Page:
God help me, but I’ll say it: you can also go the cutesy, clever, or punny route. Just reference any small salon in America: A Cut Above… The Hairy Times… Hairbrained Barbershop… Curl Up N’ Dye… Stop’n’Chop… Hair Apparent… The Hair Port…

I’m gonna be sick.

But if that’s your thing – if that sort of shenanigans fits your personality and makes you giggle all the way to the bank, again…don’t let me stop you.

Legalities of Naming Your Photography Business

Alright, I hate to spoil the fun with caveats, but there’s some due diligence you want to undertake before falling in love with your new business name.

Easy: Plug your business name into Google. See if the name’s already in use. If so, do they own the domain for it? Do they claim a trademark on the name? If they do, you may still be able to use your preferred name if the conflicting business doesn’t sell in you area. If there’s a possibility for confusion in the exact same market, it’s probably best to go for something else.

For example, there are actually several companies named Outlaw Photography across the United States, and in fact, goes to one fellow’s site and goes to mine. Has it ever hurt either of us? Of course not – we are in completely different markets.

Easy: Whatever name you choose, you’ll need to visit your county clerk and file a Doing Business As with your new company name on it. As a part of this process, they’ll show you where to look to make sure your chosen name isn’t already taken in your county.

Less Easy: Do a trademark search on the appropriate web site. I may be daft, but I’ve had almost random results using this online trademark search engine. But it’s worth a visit.

If you really are John Smith reading this, there may be a heck of a lot of Smith Photography studios across the country. Frankly, who cares? If you capture just a fraction of the photography business in your own community, you’ll stay booked solid with as much work as you care to handle. What another John Smith named his business two states over from you is irrelevant.

Next Steps

  • Ready? Set? Go! I’ll give you three minutes to pick a name for your photography business. Like, seriously. You’ve got three minutes to get this over with. What are you waiting for? Get out a pen and paper and start writing. Be done before you read any further.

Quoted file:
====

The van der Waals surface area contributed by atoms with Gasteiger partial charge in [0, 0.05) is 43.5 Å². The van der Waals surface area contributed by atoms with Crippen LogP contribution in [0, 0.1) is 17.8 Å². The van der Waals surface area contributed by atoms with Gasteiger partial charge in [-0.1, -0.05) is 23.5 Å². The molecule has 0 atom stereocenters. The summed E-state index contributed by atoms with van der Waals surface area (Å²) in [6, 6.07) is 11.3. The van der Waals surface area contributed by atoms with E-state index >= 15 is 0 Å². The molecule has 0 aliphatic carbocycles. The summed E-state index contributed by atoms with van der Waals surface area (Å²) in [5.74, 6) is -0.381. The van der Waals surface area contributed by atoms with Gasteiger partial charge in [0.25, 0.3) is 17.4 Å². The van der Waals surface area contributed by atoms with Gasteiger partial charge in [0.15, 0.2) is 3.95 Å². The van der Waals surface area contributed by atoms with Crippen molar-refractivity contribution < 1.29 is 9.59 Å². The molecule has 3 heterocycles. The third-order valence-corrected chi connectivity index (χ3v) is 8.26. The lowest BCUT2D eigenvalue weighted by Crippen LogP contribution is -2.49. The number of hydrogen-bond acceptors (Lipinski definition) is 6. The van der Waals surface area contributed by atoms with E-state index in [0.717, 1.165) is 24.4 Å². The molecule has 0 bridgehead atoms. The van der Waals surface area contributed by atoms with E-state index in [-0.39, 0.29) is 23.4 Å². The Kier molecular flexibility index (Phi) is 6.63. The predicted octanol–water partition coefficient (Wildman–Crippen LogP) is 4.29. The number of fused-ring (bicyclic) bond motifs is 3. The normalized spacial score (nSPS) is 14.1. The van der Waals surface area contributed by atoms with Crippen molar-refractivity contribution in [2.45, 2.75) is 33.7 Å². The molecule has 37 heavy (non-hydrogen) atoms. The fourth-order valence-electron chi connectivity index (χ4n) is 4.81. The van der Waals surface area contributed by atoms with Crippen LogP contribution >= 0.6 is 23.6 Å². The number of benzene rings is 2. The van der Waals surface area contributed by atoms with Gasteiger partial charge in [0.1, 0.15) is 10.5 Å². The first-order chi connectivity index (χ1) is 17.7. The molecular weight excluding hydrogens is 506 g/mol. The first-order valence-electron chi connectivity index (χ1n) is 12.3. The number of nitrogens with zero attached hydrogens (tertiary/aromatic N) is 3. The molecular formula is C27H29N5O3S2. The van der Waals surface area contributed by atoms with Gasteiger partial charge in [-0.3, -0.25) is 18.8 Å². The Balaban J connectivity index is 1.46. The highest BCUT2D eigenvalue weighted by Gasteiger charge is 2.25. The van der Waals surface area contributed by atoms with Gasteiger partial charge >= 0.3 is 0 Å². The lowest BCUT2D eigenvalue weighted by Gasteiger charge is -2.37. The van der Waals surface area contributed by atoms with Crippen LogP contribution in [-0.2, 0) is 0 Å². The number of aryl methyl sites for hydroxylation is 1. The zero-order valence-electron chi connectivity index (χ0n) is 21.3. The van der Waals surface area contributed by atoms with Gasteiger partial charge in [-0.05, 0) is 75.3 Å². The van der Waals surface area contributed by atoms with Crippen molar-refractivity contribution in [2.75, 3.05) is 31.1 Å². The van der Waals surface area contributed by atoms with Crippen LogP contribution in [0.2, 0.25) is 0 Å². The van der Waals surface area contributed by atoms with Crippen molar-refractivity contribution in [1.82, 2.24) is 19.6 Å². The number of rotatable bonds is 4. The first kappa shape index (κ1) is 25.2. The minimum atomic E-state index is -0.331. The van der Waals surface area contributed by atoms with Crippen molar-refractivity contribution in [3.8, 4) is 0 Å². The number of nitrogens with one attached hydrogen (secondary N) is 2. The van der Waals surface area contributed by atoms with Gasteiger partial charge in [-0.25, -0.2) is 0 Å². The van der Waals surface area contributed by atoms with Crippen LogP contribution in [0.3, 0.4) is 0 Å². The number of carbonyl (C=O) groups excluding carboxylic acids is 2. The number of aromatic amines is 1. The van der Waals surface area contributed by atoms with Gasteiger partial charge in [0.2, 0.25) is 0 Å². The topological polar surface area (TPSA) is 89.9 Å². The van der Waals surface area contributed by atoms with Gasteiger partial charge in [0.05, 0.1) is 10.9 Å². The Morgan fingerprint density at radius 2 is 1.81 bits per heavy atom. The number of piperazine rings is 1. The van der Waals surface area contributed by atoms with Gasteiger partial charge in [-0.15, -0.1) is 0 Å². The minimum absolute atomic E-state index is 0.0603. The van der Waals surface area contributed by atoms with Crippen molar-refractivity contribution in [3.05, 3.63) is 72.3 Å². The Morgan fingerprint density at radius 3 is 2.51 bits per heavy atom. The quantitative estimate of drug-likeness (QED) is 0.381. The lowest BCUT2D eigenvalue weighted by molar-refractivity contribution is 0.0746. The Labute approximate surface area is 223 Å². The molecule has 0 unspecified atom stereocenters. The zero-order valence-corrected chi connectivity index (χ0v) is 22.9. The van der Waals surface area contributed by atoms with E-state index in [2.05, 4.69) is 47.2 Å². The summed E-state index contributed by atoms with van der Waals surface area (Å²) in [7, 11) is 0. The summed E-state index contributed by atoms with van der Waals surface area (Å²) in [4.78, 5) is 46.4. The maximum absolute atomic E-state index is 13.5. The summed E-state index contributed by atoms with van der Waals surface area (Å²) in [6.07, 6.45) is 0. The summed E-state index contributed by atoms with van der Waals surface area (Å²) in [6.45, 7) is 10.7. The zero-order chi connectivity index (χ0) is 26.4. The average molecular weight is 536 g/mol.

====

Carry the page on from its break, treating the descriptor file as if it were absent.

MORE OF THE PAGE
• Now was that so hard? Okay, it can be excruciating to make that call, but congratulations on making it. You mind is now released from the torment. Take a deep breath, accept your decision, and let it be.
  • Brainstorm Session: Now give yourself permission to be completely unhindered. Write down every funny, cool, or weird name you could have named your business. You’ll find your creativity is much more active now that you’re not being serious. You never know – you might just come up with something brilliant. File this in your Brainstorms folder.
  • Jump on Google, do a trademark search, and go visit your clerk’s office to finalize your name check and file for your DBA. Congratulations! You’re official!
  • My writing at exists to serve your needs as an amateur photographer making the transition to paid professional. I appreciate and welcome your readership, and invite you to Subscribe at the top-right of any page of this site.
  • How did you decide on the name for your photography business? Leave a comment below, e-mail me, or call or text me at 830-688-1564.

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{ 115 comments… read them below or add one }

Bill M September 24, 2010 at 6:24 am

Thanks James, great read!


Outlaw Photographer James Taylor September 24, 2010 at 2:51 pm

You’re very welcome Bill! Thanks for the inspiration. When you have any other ideas, please don’t hesitate to comment on the site or drop me an e-mail. I do appreciate your readership!


Staci October 7, 2010 at 1:15 pm